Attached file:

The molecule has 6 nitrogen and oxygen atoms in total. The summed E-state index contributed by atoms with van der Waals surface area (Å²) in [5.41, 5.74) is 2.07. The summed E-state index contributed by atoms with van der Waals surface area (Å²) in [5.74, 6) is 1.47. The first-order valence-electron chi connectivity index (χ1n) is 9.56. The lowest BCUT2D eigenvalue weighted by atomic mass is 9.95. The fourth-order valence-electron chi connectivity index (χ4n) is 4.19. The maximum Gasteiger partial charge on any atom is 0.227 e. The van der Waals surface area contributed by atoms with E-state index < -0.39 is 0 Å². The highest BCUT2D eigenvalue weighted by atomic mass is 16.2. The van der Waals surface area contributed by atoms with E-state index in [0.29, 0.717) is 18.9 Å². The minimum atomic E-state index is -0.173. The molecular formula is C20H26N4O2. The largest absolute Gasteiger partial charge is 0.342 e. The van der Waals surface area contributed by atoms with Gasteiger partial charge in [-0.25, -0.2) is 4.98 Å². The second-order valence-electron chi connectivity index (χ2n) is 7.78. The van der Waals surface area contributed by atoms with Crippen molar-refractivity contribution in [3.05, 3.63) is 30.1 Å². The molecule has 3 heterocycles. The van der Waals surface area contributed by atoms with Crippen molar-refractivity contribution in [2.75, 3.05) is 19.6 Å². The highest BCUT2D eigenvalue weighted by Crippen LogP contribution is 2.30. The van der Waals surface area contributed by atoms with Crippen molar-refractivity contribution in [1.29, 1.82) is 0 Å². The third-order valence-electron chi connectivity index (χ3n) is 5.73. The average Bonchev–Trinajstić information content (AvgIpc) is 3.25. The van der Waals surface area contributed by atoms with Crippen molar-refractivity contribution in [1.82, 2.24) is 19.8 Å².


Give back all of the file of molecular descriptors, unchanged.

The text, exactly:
The molecule has 6 nitrogen and oxygen atoms in total. The summed E-state index contributed by atoms with van der Waals surface area (Å²) in [5.41, 5.74) is 2.07. The summed E-state index contributed by atoms with van der Waals surface area (Å²) in [5.74, 6) is 1.47. The first-order valence-electron chi connectivity index (χ1n) is 9.56. The lowest BCUT2D eigenvalue weighted by atomic mass is 9.95. The fourth-order valence-electron chi connectivity index (χ4n) is 4.19. The maximum Gasteiger partial charge on any atom is 0.227 e. The van der Waals surface area contributed by atoms with E-state index < -0.39 is 0 Å². The highest BCUT2D eigenvalue weighted by atomic mass is 16.2. The van der Waals surface area contributed by atoms with E-state index in [0.29, 0.717) is 18.9 Å². The minimum atomic E-state index is -0.173. The molecular formula is C20H26N4O2. The largest absolute Gasteiger partial charge is 0.342 e. The van der Waals surface area contributed by atoms with Gasteiger partial charge in [-0.25, -0.2) is 4.98 Å². The second-order valence-electron chi connectivity index (χ2n) is 7.78. The van der Waals surface area contributed by atoms with Crippen molar-refractivity contribution in [3.05, 3.63) is 30.1 Å². The molecule has 3 heterocycles. The van der Waals surface area contributed by atoms with Crippen molar-refractivity contribution in [2.75, 3.05) is 19.6 Å². The highest BCUT2D eigenvalue weighted by Crippen LogP contribution is 2.30. The van der Waals surface area contributed by atoms with Crippen molar-refractivity contribution in [1.29, 1.82) is 0 Å². The third-order valence-electron chi connectivity index (χ3n) is 5.73. The average Bonchev–Trinajstić information content (AvgIpc) is 3.25. The van der Waals surface area contributed by atoms with Crippen molar-refractivity contribution in [1.82, 2.24) is 19.8 Å².